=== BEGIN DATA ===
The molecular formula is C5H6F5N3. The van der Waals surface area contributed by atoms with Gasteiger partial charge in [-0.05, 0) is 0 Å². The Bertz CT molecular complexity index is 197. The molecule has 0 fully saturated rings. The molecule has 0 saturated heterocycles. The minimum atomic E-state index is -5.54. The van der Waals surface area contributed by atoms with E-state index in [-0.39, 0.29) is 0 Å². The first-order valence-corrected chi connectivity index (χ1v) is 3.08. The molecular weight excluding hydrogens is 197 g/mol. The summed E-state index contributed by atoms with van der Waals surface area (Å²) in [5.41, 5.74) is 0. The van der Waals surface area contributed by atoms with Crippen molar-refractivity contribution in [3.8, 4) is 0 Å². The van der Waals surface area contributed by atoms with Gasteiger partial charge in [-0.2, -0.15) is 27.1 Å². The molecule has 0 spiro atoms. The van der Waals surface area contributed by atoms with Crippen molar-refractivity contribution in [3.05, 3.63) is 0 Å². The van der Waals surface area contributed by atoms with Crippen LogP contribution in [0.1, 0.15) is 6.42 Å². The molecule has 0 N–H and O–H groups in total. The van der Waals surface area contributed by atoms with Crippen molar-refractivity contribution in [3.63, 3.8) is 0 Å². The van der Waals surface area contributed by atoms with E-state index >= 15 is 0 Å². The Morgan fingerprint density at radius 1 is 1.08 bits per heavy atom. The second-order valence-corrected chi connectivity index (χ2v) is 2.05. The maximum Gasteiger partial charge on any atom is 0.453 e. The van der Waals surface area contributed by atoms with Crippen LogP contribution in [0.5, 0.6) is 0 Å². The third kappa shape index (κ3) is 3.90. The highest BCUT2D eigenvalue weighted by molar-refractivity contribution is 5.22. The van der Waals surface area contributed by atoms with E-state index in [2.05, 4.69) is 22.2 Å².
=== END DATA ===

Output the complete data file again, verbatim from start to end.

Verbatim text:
The molecular formula is C5H6F5N3. The van der Waals surface area contributed by atoms with Gasteiger partial charge in [-0.05, 0) is 0 Å². The Bertz CT molecular complexity index is 197. The molecule has 0 fully saturated rings. The molecule has 0 saturated heterocycles. The minimum atomic E-state index is -5.54. The van der Waals surface area contributed by atoms with E-state index in [-0.39, 0.29) is 0 Å². The first-order valence-corrected chi connectivity index (χ1v) is 3.08. The molecular weight excluding hydrogens is 197 g/mol. The summed E-state index contributed by atoms with van der Waals surface area (Å²) in [5.41, 5.74) is 0. The van der Waals surface area contributed by atoms with Crippen molar-refractivity contribution in [3.8, 4) is 0 Å². The van der Waals surface area contributed by atoms with Gasteiger partial charge in [-0.2, -0.15) is 27.1 Å². The molecule has 0 spiro atoms. The van der Waals surface area contributed by atoms with Crippen molar-refractivity contribution in [3.05, 3.63) is 0 Å². The van der Waals surface area contributed by atoms with Crippen LogP contribution in [0.1, 0.15) is 6.42 Å². The molecule has 0 N–H and O–H groups in total. The van der Waals surface area contributed by atoms with Crippen molar-refractivity contribution in [3.63, 3.8) is 0 Å². The van der Waals surface area contributed by atoms with E-state index >= 15 is 0 Å². The Morgan fingerprint density at radius 1 is 1.08 bits per heavy atom. The second-order valence-corrected chi connectivity index (χ2v) is 2.05. The maximum Gasteiger partial charge on any atom is 0.453 e. The van der Waals surface area contributed by atoms with Crippen LogP contribution in [0.5, 0.6) is 0 Å². The third kappa shape index (κ3) is 3.90. The highest BCUT2D eigenvalue weighted by molar-refractivity contribution is 5.22. The van der Waals surface area contributed by atoms with E-state index in [2.05, 4.69) is 22.2 Å².